Culture Unstained has issued a formal complaint, alleging BP’s human rights record breaches the National Portrait Gallery’s ethics rules.
- On the eve of the BP Portrait Award announcement, we release the Gallery’s Ethical Fundraising Policy for the first time
- Our damning new report shines a spotlight on BP’s close ties to rights violating regimes around the world including Azerbaijan, Egypt, Indonesia and Mexico
- The formal complaint we’ve issued to the Gallery sets out how the recent BP sponsorship deal breaches the gallery’s clause on human rights, and calls for BP to be dropped
You can read the full report by clicking below…
It reveals how the National Portrait Gallery’s sponsorship deal with BP breaches its own Ethical Fundraising Policy. Crucially, the Policy allows the Gallery to reject support when:
‘the supporting source is known or suspected to be closely associated with a regime known or suspected to be in violation of human rights’
The only conclusion that can be reached is that the evidence of BP’s multiple close associations with such regimes was either dismissed by the Gallery or overlooked.
Chris Garrard, lead author of the report, said:
‘The Gallery needs to explain what the purpose of having an Ethical Fundraising Policy is if you’re not willing to stand by your values and put it into action. It’s disturbing to think the Gallery might have researched BP’s close ties to regimes that violate human rights and decided that’s the company it wants to keep. And if they failed to subject BP to proper ethical scrutiny, then there are serious questions about whether this ill-advised sponsorship deal is legitimate at all.’
The report contains nine case studies, including material on:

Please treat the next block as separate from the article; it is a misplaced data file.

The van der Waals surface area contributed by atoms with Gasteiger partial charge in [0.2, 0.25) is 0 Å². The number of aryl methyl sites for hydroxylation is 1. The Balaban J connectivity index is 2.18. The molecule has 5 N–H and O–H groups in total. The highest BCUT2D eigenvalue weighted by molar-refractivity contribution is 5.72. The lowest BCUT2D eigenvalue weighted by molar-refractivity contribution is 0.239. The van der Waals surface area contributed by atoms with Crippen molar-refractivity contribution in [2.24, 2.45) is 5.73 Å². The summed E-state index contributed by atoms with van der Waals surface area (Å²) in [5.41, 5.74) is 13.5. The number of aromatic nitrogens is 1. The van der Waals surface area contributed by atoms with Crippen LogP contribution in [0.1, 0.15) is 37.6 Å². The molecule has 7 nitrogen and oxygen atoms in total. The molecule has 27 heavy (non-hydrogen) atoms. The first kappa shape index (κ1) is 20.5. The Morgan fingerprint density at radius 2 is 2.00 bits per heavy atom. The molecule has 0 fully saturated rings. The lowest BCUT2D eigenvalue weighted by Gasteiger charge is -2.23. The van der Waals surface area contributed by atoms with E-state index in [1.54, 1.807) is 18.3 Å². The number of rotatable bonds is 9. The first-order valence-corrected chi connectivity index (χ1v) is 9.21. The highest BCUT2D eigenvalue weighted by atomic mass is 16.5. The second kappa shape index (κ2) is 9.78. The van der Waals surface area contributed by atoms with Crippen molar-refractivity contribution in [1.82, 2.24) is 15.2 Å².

- Azerbaijan, where BP works closely with the notoriously repressive Aliyev regime and where there are over 100 political prisoners.
- In Egypt, where BP is one of the largest foreign investors and works in direct partnership with a regime condemned for its repressive anti-protest law which has all but silenced opposition including, it appears, to BP itself.
- In West Papua, where BP works with the Indonesian government which continues to brutally occupy West Papua and deny Indigenous Papuans the right to self-determination.
Benny Wenda, the West Papuan Independence Leader, has said:
‘BP have never recognised that they operate in the middle of a genocide. They only call it a ‘complex situation’. Is it complex that every day my people are shot by Indonesian security forces, that every day they are tortured? BP never talks about human rights, never recognises how it helps support an illegal occupation of Papuans’ land. This British company has a responsibility to tell the truth about what is happening in West Papua – but they just want to make quick money.’
The BP Portrait Award, hosted by the National Portrait Gallery, is one of the most prominent portrait prizes in the world but has regularly attracted criticism over its sponsor. Creative protests have taken place in London, and during the award’s tour to Edinburgh, Belfast and Colchester. Critically-acclaimed artist Raoul Martinez – who was shortlisted for the award three times – has also spoken out against BP’s sponsorship in the past.